Release Date: May 17, 2005
Record label: V2
Genre(s): Indie, Rock
It's funny how love can be both incredibly intimate and universal-feeling at the same time. Mercury Rev try to express this paradox on their first album in four years, The Secret Migration, and if any band could capture that dichotomy, it's them: on Deserter's Songs and All Is Dream, they found a way to blend the epic sound that they'd been known for since the days of Boces and See You on the Other Side with more personal songwriting. Unfortunately, they don't quite achieve this tricky balancing act this time.
Long before the sixth album by Mercury Rev is out of the CD case, you start to fear the worst. The problem lies with the cover picture: an airbrushed image of a moth with eyeballs staring out of its wings, a heavy-lidded pixie's face instead of a body and a scroll bearing Latin text wafting around its antenna. It makes The Secret Migration look like something you might have found in a student bedsit around the time of the three-day week, nestling between Emerson Lake and Palmer's Brain Salad Surgery and something unspeakable by Jethro Tull.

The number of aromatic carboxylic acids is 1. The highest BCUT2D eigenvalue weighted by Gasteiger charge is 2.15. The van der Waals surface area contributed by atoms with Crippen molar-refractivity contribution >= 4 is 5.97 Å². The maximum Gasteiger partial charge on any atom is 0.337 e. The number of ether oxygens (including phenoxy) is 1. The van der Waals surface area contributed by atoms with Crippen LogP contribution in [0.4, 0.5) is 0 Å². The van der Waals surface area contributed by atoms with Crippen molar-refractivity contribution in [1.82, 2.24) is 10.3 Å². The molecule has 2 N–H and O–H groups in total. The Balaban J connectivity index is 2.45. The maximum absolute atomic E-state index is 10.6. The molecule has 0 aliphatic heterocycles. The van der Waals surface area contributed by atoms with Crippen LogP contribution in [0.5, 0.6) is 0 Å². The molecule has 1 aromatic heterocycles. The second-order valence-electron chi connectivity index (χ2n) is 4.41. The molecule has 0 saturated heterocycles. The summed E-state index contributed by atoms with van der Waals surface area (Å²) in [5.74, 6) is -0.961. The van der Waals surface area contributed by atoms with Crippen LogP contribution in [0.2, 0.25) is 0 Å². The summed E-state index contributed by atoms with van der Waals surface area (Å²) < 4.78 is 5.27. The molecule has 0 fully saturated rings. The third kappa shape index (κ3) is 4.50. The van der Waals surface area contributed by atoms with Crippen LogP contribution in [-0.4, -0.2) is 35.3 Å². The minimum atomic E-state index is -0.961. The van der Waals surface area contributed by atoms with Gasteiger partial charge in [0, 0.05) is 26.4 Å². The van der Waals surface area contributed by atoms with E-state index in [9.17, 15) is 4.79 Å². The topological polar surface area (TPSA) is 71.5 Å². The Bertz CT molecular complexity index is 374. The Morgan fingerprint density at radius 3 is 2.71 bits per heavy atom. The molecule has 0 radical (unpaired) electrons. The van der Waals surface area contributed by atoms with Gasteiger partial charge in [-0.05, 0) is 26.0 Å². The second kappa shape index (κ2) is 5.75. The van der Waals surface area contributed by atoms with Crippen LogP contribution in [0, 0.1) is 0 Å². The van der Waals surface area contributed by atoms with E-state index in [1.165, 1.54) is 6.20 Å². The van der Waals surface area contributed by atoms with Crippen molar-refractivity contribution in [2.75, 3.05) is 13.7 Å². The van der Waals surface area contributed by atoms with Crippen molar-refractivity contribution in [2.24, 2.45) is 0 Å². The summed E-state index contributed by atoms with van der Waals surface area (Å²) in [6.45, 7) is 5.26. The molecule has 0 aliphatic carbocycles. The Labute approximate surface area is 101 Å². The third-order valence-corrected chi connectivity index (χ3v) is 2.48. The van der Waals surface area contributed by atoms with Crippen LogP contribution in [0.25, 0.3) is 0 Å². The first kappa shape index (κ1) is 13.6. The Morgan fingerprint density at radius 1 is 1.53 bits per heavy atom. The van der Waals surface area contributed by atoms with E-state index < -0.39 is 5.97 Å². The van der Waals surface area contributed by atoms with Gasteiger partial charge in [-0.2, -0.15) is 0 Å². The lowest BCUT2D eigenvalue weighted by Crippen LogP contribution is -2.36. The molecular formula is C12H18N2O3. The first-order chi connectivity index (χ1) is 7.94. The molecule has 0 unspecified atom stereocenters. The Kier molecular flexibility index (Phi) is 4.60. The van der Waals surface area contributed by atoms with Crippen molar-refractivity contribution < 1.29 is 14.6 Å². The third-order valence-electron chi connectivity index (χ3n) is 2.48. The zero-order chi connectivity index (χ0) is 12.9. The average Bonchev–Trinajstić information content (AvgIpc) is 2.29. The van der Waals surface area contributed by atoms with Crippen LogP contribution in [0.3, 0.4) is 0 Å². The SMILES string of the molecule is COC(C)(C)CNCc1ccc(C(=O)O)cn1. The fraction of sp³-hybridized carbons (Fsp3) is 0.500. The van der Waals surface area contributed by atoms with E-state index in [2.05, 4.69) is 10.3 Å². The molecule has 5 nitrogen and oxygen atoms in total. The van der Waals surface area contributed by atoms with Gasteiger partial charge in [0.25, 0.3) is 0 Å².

Not to overuse any clichés, but Mercury Rev have indeed had a strange trip of it. Playing their debut Yerself is Steam before their latest The Secret Migration is an interesting exercise in "Uh...this isn't the same band, is it?,” which is either a tribute to the group's evolution or an indictment of their intentions, depending on one's inclinations. Since second-guessing intentions is a loser's exercise, I'll grant the band the benefit of the doubt, and go with the flow.